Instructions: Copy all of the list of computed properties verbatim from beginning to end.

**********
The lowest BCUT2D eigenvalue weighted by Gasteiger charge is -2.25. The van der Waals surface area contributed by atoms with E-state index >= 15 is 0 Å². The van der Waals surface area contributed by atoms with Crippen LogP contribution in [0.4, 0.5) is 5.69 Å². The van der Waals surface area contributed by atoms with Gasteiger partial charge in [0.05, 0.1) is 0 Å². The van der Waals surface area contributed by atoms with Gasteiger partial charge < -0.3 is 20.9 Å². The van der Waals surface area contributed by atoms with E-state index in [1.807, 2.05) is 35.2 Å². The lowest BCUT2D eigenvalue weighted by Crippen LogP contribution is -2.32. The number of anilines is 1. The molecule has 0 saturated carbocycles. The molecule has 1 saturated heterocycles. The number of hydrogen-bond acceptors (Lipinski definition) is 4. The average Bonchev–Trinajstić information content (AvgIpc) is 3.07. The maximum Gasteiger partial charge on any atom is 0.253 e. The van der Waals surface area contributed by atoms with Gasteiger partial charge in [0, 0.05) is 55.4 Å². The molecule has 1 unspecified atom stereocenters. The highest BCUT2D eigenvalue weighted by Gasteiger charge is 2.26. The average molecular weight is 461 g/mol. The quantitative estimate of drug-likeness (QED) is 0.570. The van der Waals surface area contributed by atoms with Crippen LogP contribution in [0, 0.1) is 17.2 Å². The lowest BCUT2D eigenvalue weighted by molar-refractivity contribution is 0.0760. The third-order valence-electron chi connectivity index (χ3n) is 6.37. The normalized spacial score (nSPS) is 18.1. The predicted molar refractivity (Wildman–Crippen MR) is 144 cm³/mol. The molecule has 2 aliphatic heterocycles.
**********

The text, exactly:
The lowest BCUT2D eigenvalue weighted by Gasteiger charge is -2.25. The van der Waals surface area contributed by atoms with E-state index >= 15 is 0 Å². The van der Waals surface area contributed by atoms with Crippen LogP contribution in [0.4, 0.5) is 5.69 Å². The van der Waals surface area contributed by atoms with Gasteiger partial charge in [0.05, 0.1) is 0 Å². The van der Waals surface area contributed by atoms with Gasteiger partial charge < -0.3 is 20.9 Å². The van der Waals surface area contributed by atoms with E-state index in [1.807, 2.05) is 35.2 Å². The lowest BCUT2D eigenvalue weighted by Crippen LogP contribution is -2.32. The number of anilines is 1. The molecule has 0 saturated carbocycles. The molecule has 1 saturated heterocycles. The number of hydrogen-bond acceptors (Lipinski definition) is 4. The average Bonchev–Trinajstić information content (AvgIpc) is 3.07. The maximum Gasteiger partial charge on any atom is 0.253 e. The van der Waals surface area contributed by atoms with Gasteiger partial charge in [0, 0.05) is 55.4 Å². The molecule has 1 unspecified atom stereocenters. The highest BCUT2D eigenvalue weighted by Gasteiger charge is 2.26. The average molecular weight is 461 g/mol. The quantitative estimate of drug-likeness (QED) is 0.570. The van der Waals surface area contributed by atoms with Crippen LogP contribution in [0, 0.1) is 17.2 Å². The lowest BCUT2D eigenvalue weighted by molar-refractivity contribution is 0.0760. The third-order valence-electron chi connectivity index (χ3n) is 6.37. The normalized spacial score (nSPS) is 18.1. The predicted molar refractivity (Wildman–Crippen MR) is 144 cm³/mol. The molecule has 2 aliphatic heterocycles.